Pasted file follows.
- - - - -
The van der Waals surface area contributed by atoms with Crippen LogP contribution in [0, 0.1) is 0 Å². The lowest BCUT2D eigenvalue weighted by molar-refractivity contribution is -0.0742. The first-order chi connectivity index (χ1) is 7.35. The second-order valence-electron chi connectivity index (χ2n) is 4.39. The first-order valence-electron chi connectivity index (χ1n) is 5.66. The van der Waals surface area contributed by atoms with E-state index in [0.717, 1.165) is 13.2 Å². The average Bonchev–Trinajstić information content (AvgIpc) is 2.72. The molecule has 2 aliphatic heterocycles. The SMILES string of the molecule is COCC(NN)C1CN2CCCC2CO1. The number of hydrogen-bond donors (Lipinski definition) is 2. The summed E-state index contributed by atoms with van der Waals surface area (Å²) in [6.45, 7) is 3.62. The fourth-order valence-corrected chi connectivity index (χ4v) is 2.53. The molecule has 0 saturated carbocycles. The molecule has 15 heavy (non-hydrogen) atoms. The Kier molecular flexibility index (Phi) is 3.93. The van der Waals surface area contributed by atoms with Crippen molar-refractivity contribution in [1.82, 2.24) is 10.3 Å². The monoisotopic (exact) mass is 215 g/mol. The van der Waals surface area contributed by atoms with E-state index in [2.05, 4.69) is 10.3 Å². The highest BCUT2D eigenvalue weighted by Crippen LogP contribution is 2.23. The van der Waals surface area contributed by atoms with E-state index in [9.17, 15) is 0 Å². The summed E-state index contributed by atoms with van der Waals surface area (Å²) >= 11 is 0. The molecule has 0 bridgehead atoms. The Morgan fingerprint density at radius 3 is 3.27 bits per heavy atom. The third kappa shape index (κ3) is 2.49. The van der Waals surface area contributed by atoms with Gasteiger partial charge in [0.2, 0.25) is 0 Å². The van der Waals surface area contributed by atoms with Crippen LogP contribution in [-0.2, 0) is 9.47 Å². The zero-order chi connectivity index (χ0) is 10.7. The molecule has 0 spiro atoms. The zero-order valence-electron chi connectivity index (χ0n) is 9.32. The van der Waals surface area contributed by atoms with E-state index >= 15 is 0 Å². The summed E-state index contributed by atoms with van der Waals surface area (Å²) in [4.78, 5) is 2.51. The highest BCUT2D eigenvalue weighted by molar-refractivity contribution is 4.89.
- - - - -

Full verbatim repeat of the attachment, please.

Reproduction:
The van der Waals surface area contributed by atoms with Crippen LogP contribution in [0, 0.1) is 0 Å². The lowest BCUT2D eigenvalue weighted by molar-refractivity contribution is -0.0742. The first-order chi connectivity index (χ1) is 7.35. The second-order valence-electron chi connectivity index (χ2n) is 4.39. The first-order valence-electron chi connectivity index (χ1n) is 5.66. The van der Waals surface area contributed by atoms with E-state index in [0.717, 1.165) is 13.2 Å². The average Bonchev–Trinajstić information content (AvgIpc) is 2.72. The molecule has 2 aliphatic heterocycles. The SMILES string of the molecule is COCC(NN)C1CN2CCCC2CO1. The number of hydrogen-bond donors (Lipinski definition) is 2. The summed E-state index contributed by atoms with van der Waals surface area (Å²) in [6.45, 7) is 3.62. The fourth-order valence-corrected chi connectivity index (χ4v) is 2.53. The molecule has 0 saturated carbocycles. The molecule has 15 heavy (non-hydrogen) atoms. The Kier molecular flexibility index (Phi) is 3.93. The van der Waals surface area contributed by atoms with Crippen molar-refractivity contribution in [1.82, 2.24) is 10.3 Å². The monoisotopic (exact) mass is 215 g/mol. The van der Waals surface area contributed by atoms with E-state index in [2.05, 4.69) is 10.3 Å². The highest BCUT2D eigenvalue weighted by Crippen LogP contribution is 2.23. The van der Waals surface area contributed by atoms with E-state index in [9.17, 15) is 0 Å². The summed E-state index contributed by atoms with van der Waals surface area (Å²) >= 11 is 0. The molecule has 0 bridgehead atoms. The Morgan fingerprint density at radius 3 is 3.27 bits per heavy atom. The third kappa shape index (κ3) is 2.49. The van der Waals surface area contributed by atoms with Gasteiger partial charge in [0.2, 0.25) is 0 Å². The van der Waals surface area contributed by atoms with Crippen LogP contribution in [-0.2, 0) is 9.47 Å². The zero-order chi connectivity index (χ0) is 10.7. The molecule has 0 spiro atoms. The zero-order valence-electron chi connectivity index (χ0n) is 9.32. The van der Waals surface area contributed by atoms with E-state index >= 15 is 0 Å². The summed E-state index contributed by atoms with van der Waals surface area (Å²) in [4.78, 5) is 2.51. The highest BCUT2D eigenvalue weighted by molar-refractivity contribution is 4.89.